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hair doubling


crafter
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Two years? I think this may be a bit ambitious. Eventually? Yes, I personally believe so.

 

I've stated many times on the forums that I believe donor doubling will be the "next big thing" in hair transplant surgery. The science behind the procedure is there and has been proven - though mostly theoretically - many times. However, like almost everything else in medicine, the practical application is requiring some additional work.

 

As I'm sure you're aware, Dr. Mwamba is experimenting with invitro bisection donor doubling, and Dr. Wesley reports some work with doubling via his new Pilofocus technique (though it is not quite clear whether or not this relies upon the application of ACell or not).

"Doc" Blake Bloxham - formerly "Future_HT_Doc"

 

Forum Co-Moderator and Editorial Assistant for the Hair Transplant Network, the Hair Loss Learning Center, the Hair Loss Q&A Blog, and the Hair Restoration Forum

 

All opinions are my own and my advice does not constitute as medical advice. All medical questions and concerns should be addressed by a personal physician.

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  • Regular Member
Two years? I think this may be a bit ambitious. Eventually? Yes, I personally believe so.

 

I've stated many times on the forums that I believe donor doubling will be the "next big thing" in hair transplant surgery. The science behind the procedure is there and has been proven - though mostly theoretically - many times. However, like almost everything else in medicine, the practical application is requiring some additional work.

 

As I'm sure you're aware, Dr. Mwamba is experimenting with invitro bisection donor doubling, and Dr. Wesley reports some work with doubling via his new Pilofocus technique (though it is not quite clear whether or not this relies upon the application of ACell or not).

 

have you actually seen any good evidence for it though? all i've seen is what's on the pilofocius video, but that's only claimed regen evidence.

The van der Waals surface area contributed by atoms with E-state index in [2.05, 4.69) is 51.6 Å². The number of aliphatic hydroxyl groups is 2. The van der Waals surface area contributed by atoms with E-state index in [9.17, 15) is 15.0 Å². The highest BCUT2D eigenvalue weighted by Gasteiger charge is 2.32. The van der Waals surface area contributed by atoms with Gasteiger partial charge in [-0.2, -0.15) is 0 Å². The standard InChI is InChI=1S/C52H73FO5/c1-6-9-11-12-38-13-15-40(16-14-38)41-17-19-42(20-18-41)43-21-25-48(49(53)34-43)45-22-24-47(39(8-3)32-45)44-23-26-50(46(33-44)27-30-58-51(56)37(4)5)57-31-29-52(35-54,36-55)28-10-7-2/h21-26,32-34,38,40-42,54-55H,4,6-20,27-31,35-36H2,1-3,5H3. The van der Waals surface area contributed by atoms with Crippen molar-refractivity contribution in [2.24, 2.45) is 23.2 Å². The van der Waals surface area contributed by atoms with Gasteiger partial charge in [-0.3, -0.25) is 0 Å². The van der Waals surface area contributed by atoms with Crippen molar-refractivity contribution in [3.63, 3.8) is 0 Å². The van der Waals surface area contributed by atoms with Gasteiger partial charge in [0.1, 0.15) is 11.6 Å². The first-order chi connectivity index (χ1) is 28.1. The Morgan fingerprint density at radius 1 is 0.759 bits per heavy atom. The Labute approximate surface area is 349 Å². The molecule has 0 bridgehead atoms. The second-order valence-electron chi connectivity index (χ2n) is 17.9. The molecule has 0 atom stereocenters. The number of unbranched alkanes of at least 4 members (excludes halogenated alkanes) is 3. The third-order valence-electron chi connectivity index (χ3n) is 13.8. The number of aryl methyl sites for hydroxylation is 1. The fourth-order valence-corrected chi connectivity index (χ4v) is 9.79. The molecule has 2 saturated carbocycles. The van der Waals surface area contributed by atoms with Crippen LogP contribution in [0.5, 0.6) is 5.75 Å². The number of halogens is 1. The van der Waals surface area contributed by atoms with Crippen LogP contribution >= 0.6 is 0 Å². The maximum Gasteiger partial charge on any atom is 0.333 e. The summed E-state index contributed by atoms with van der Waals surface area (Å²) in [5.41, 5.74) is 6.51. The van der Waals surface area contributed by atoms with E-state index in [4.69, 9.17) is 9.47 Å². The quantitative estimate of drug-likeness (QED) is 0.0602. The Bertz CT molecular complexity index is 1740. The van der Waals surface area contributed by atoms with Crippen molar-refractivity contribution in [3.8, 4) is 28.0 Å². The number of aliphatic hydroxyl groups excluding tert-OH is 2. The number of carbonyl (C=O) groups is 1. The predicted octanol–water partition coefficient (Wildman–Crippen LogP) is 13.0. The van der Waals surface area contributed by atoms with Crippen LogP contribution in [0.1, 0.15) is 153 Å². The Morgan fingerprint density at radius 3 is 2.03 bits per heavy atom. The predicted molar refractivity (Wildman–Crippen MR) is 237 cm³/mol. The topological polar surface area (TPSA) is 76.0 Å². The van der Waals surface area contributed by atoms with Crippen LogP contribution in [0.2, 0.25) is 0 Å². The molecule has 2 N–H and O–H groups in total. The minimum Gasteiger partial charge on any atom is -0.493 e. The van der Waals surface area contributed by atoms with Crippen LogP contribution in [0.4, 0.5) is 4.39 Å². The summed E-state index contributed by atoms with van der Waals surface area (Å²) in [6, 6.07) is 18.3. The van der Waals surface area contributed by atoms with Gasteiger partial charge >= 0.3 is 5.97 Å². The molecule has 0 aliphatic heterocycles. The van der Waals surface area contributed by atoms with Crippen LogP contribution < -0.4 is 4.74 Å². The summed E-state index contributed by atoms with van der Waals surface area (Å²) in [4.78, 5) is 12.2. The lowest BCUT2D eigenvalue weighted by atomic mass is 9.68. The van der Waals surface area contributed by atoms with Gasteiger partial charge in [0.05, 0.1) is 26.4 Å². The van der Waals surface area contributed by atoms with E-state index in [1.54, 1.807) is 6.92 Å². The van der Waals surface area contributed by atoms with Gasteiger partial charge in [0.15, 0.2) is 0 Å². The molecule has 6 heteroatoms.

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Crafter,

 

Almost all the evidence I've seen is data in scientific sources proving the theory behind the technique, not results demonstrating efficacy. I think this is the work being performed right now. Especially from Dr. Mwamba and the invitro bisection technique.

"Doc" Blake Bloxham - formerly "Future_HT_Doc"

 

Forum Co-Moderator and Editorial Assistant for the Hair Transplant Network, the Hair Loss Learning Center, the Hair Loss Q&A Blog, and the Hair Restoration Forum

 

All opinions are my own and my advice does not constitute as medical advice. All medical questions and concerns should be addressed by a personal physician.

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  • 5 months later...
Crafter,

 

Almost all the evidence I've seen is data in scientific sources proving the theory behind the technique, not results demonstrating efficacy. I think this is the work being performed right now. Especially from Dr. Mwamba and the invitro bisection technique.

 

Hair multiplication and stem cell therapies are both highly anticipated and often rumored. At the present time however, no one has yet started phase III (the critical phase for determining efficacy) of research in these areas. Unfortunately for hair loss sufferers, this means that a hair loss cure or even new and revolutionary hair loss treatments based on these procedures are unlikely to become available within the next 8 to 10 years.

 

HOPE IS LOST !!!!!!

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We put a man on the moon in less than 10 years. World travel has changed the dynamic in medical treatment. The U.S. may be bound to these type of time consrtictions, but some other countries, not so much. I would not say that hope is lost, but I really could see another country breaking ground and offering this to patients first. I hope that we are talking in the 5 year range, but it could be another 10.